I remember exactly where I was in April 1995 when Timothy McVeigh exploded a Ryder rental truck packed with explosives outside the Murrah Building in Oklahoma City, a federal office building with a daycare in the basement, killing 168 and wounding 600. I was in Margate New Jersey, at the beach. I woke up early and finished reading a book by the founder of the Southern Poverty Law Center, the great Morris Dees. I walked inside, turned on the TV, turned on CNN, and there was carnage from exactly the racist domestic terrorist Dees wrote about fighting. If you go to Oklahoma City and walk the beautiful memorial where the Murrah building was, and it is spectacular, what is most striking is the scale of the attack. There are buildings half of a mile away that twenty years later still bear scars from the bombing.
I remember 9/11. I was in Maine on vacation. Very early, my wife and I took a long walk on that gorgeous day. We stopped at a fire station where there was a basketball hoop and a ball sitting in a basket. We shot badly and laughed for a while. When we returned home, our friend rushed to the door and was stricken, and said "you haven't heard?" And we watched the second plane hit the second tower and watched along with a young woman who would have been in that second tower had she not been vacationing with us.
I woke up early this Sunday to the news from Orlando. Alone in my living room. That memory will also stay with me.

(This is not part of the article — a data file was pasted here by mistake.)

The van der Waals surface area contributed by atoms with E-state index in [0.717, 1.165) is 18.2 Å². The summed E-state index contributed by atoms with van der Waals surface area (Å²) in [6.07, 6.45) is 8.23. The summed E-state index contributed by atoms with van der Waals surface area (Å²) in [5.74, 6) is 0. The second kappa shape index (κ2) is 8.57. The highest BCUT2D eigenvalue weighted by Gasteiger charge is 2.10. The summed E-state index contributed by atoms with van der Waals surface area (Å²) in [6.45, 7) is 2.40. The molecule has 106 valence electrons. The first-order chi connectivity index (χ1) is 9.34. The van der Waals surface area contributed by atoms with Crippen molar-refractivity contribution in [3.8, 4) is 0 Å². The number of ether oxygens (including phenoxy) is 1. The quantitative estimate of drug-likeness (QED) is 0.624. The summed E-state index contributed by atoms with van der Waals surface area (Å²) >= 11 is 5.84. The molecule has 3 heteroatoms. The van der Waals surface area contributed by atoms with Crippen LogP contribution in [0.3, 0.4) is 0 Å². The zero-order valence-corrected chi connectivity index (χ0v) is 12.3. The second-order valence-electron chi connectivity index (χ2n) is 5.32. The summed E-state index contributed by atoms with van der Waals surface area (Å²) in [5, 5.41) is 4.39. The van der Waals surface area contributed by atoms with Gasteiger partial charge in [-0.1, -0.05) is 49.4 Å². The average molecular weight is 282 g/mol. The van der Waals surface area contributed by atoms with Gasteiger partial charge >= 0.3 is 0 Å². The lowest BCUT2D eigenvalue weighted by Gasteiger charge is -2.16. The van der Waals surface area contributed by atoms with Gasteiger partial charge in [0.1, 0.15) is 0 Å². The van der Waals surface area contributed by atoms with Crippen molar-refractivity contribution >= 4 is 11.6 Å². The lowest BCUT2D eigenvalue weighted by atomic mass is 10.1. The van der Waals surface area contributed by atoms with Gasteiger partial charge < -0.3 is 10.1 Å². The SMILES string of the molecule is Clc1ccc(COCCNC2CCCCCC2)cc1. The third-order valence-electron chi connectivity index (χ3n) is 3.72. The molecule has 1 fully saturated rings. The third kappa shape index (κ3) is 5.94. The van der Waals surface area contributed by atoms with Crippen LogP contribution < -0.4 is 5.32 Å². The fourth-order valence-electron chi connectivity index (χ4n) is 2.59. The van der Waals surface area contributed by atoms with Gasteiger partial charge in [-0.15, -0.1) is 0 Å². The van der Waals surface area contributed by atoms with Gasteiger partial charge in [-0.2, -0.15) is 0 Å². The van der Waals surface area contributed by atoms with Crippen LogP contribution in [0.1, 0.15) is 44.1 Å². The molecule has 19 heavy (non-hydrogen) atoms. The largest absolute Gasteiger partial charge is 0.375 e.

I study criminology for a living. I can tell you where I was when I heard about Columbine. I can tell you where I was when I heard about Charleston. I can tell you where I was when I heard about Tucson and Aurora and, I can, but I won't because it is too heart-breaking, where I was when I heard about Sandy Hook.
So what's the answer?
The thing they all have in common are angry young men.
So what drives these angry young men?
James Allen Fox wrote a brilliant op-ed in 2011 after the Loughner attack in Tucson where he describes these murderers as "loners and losers." He says about the Tucson shooting of Congress member Gabby Giffords:
"Were schizophrenia the critical element underlying [Jared] Loughners alleged rampage, then one would expect to find profound mental illness in the majority of mass murder cases. Rather, it is his history of failure, rejection and social isolation that set the stage. Had Loughner been successful in his educational or job pursuits, or had he benefited from a strong support network comprised of family and close friends, then his apparent mental illness would have been manifested in far less violent ways."
And this is the point.
Should we restrict access to high-powered weapons? Obviously.
Should we provide better access to care for people with mental health problems and behavioral issues? Of course.
Should we invest in a defense infrastructure that prevents international terrorists from conducting 9/11 style attacks? Also obvious.
But prevention of mass murders along any of these grounds misses the larger point. The larger point is that we have a lot of really angry young men in our country and in the world. Perhaps this has always been true. But I am struck by two ideas.
One is derived from the principals of cognitive behavioral therapy, which is a catch all for a simple concept: that you are responsible for your own actions and you have the power to change those actions. What all of these mass murderers have in common is that the problems they care about, the problems that lead them to these horrific acts, are about someone else's actions. The goal then is to get these angry young men to internalize, rather than externalize their fears. And that at the end of the day is the problem: these angry young men are afraid and they lash out.
I end with the core principles of the Southern Poverty Law Center: fighting hate, teaching tolerance, seeking justice. If we could do a better job teaching these values to our angry young men, it would solve more problems than any singular policy prescription. I'm not sure exactly how to get there, but that should be our objective.